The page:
Skip to main content

Shattered


Rose Theatre, Edinburgh
Three stars

Lucy sits in her living room, watching the world go by in the middle of the night when most of the world is sleeping at the start of Lisa Nicoll’s new play for the young In-Motion Theatre Company in association with Paisley Arts Centre. As night painfully blurs into dawn, Lucy obsessively documents every move of the early birds passing through outside, fixed on their daily routines en route to somewhere else. Lucy’s partner Ben is one of these, checking his hectic schedule, forever in transit and forced to share airspace with happy families caught up in their own daily grind. Most of all, Lucy watches the cafĂ© over the road where Tom serves skinny lattes to strangers. Only when Katy comes stumbling into everybody’s lives full of no-holds-barred energy does Lucy feel like she can start living again.

As the quartet’s lives criss-cross each other, Nicoll charts the agony of loss following a life-changing tragedy barely spoken of, but which hangs like a black cloud over everything Ben and Lucy do, say and feel. Jordan Blackwood’s elliptical production takes this simmering everyday crisis and, through a mix of internal monologue, an elegiac score and a quartet of finely nuanced performances, creates a slow-burning meditation on grieving, healing and the surprising comfort of strangers.

Kirsty Findlay captures Katy’s full motor-mouthed breathlessness that leaves Nebli Basani’s Tom so taken aback. If Katy is the catalyst for change, there’s a more painful sense of intimacy at the heart of Ben and Lucy’s relationship. Gavin Jon Wright invests Ben with an unspoken sadness, though it’s Nicola Roy’s portrayal of Lucy, locked within herself but so in need of closure, that drives the show’s brooding 75 minutes, in which only the hardest things to confront are left unsaid.

The Herald, May 25th 2018

ends

Comments

Popular posts from this blog

The Maids

Dundee Rep

Two sisters sit in glass cases either side of the stage at the start of Eve Jamieson's production of Jean Genet's nasty little study of warped aspiration and abuse of power. Bathed in red light, the women look like artefacts in some cheap thrill waxworks horror-show, or else exhibits in a human zoo. Either way, they are both trapped, immortalised in a freak-show possibly of their own making.

Once the sisters come to life and drape themselves in the sumptuous bedroom of their absent mistress, they raid her bulging wardrobe to try on otherwise untouchable glad-rags and jewellery. As they do, the grotesque parody of the high-life they aspire to turns uglier by the second. When the Mistress returns, as played with daring abandon by Emily Winter as a glamour-chasing narcissist who gets her kicks from drooling over the criminal classes, you can't really blame the sisters for their fantasy of killing her.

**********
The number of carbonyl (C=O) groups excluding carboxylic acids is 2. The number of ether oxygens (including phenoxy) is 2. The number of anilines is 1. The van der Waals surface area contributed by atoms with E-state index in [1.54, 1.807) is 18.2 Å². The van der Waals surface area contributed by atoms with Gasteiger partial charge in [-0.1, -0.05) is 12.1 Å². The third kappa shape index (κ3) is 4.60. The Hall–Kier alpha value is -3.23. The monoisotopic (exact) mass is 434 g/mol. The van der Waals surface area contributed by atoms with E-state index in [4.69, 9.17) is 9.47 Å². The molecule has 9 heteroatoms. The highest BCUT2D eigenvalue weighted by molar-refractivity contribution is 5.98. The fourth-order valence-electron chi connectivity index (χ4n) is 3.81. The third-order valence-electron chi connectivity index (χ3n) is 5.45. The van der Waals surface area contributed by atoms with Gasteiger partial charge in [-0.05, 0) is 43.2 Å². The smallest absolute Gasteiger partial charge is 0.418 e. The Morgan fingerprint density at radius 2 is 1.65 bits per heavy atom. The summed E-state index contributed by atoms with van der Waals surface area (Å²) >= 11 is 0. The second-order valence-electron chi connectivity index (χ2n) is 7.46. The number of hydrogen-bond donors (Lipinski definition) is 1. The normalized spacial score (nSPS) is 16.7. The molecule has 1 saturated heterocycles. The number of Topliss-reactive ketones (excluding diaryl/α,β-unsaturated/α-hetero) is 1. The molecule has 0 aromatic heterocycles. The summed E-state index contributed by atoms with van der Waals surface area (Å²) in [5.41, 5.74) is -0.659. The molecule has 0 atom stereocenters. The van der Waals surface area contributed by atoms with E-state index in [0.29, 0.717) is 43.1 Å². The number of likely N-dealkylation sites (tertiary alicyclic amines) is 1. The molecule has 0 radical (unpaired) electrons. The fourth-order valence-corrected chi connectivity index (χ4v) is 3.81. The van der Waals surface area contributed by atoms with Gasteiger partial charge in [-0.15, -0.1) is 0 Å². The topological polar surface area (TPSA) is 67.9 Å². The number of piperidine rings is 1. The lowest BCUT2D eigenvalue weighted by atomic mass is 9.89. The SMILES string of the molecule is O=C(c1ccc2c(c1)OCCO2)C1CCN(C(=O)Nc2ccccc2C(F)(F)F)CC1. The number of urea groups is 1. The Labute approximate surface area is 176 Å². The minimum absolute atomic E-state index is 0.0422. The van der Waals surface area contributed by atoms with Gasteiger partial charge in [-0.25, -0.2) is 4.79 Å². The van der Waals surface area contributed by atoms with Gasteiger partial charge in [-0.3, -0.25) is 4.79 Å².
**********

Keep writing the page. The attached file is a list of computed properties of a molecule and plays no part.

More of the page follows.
Slabs of sound slice the air to punctuate each scene of Mart…

Phoebe Waller-Bridge - Fleabag

Phoebe Waller-Bridge is a busy woman. The thirty-two year old actress who burst onto our TV screens as writer and star of Fleabag, the tragi-comic sort of sit-com about a supposedly independent woman on the verge is currently overseeing Killing Eve, her new TV drama which she's written for BBC America. As an actress, Waller-Bridge is also filming a big screen project which we can't talk about, but which has already been outed as being part of the ongoing Star Wars franchise.

These are both pretty good reasons why Waller-Bridge won't be appearing in the brief Edinburgh Festival Fringe revival of the original stage play of Fleabag, when it opens next week at the Underbelly, where it was first unleashed to the world in 2013. In her place, Maddie Rice will take on the role of the potty-mouthed anti-heroine after touring Vickie Jones' production for Waller-Bridge and Jones' DryWrite company in association with Soho Theatre. This doesn't mean Waller-Bridge has turned…

The Divide

King's Theatre
Four stars

Everything is black and white in Alan Ayckbourn's new play, a six hour two part epic set in a dystopian future where men and women are segregated from each other following the aftermath of an unspecified plague. Into this landscape, the secret diaries of brother and sister Elihu and Soween are brought to life by Jake Davies and Erin Doherty with a wide-eyed lightness of touch as their hormones get the better of them when they both hit puberty.
Annabel Bolton's production for the Old Vic, EIF and Karl Sydow begins with a TED Talk type lecture that reveals the back story to how things turned out this way. It ends with a sentimental love story designed to tug the heart-strings. Inbetween, there is teenage rebellion aplenty against the regime's institutionalised repression. Liberation comes through art and sex, which, in such extreme circumstances become even greater life forces.

With both plays told through the siblings' diaries alongside ass…